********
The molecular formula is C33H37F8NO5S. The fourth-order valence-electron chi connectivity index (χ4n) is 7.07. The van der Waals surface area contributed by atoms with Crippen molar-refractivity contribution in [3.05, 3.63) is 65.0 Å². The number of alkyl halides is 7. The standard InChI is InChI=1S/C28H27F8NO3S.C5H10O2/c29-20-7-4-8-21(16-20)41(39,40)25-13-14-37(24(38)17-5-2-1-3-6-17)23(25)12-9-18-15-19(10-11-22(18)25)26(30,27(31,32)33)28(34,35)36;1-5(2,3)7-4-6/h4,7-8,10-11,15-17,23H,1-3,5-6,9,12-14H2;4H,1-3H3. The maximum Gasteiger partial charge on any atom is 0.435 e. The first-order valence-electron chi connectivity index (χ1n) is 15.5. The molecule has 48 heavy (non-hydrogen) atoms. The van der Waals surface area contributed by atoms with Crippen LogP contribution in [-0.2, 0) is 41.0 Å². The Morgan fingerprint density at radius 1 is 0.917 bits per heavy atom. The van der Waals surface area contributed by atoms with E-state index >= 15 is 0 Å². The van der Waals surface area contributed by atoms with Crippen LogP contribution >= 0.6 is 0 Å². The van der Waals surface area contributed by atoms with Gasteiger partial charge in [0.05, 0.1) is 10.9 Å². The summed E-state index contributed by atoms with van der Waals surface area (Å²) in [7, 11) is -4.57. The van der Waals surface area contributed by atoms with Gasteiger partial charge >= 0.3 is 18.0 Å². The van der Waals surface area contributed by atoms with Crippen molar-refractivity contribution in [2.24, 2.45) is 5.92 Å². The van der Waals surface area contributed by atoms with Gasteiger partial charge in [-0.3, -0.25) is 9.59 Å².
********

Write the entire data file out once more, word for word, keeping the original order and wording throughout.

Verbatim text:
The molecular formula is C33H37F8NO5S. The fourth-order valence-electron chi connectivity index (χ4n) is 7.07. The van der Waals surface area contributed by atoms with Crippen molar-refractivity contribution in [3.05, 3.63) is 65.0 Å². The number of alkyl halides is 7. The standard InChI is InChI=1S/C28H27F8NO3S.C5H10O2/c29-20-7-4-8-21(16-20)41(39,40)25-13-14-37(24(38)17-5-2-1-3-6-17)23(25)12-9-18-15-19(10-11-22(18)25)26(30,27(31,32)33)28(34,35)36;1-5(2,3)7-4-6/h4,7-8,10-11,15-17,23H,1-3,5-6,9,12-14H2;4H,1-3H3. The maximum Gasteiger partial charge on any atom is 0.435 e. The first-order valence-electron chi connectivity index (χ1n) is 15.5. The molecule has 48 heavy (non-hydrogen) atoms. The van der Waals surface area contributed by atoms with Crippen LogP contribution in [-0.2, 0) is 41.0 Å². The Morgan fingerprint density at radius 1 is 0.917 bits per heavy atom. The van der Waals surface area contributed by atoms with E-state index >= 15 is 0 Å². The van der Waals surface area contributed by atoms with Crippen LogP contribution >= 0.6 is 0 Å². The van der Waals surface area contributed by atoms with Gasteiger partial charge in [0.05, 0.1) is 10.9 Å². The summed E-state index contributed by atoms with van der Waals surface area (Å²) in [7, 11) is -4.57. The van der Waals surface area contributed by atoms with Gasteiger partial charge >= 0.3 is 18.0 Å². The van der Waals surface area contributed by atoms with Crippen molar-refractivity contribution in [2.24, 2.45) is 5.92 Å². The van der Waals surface area contributed by atoms with Gasteiger partial charge in [-0.3, -0.25) is 9.59 Å².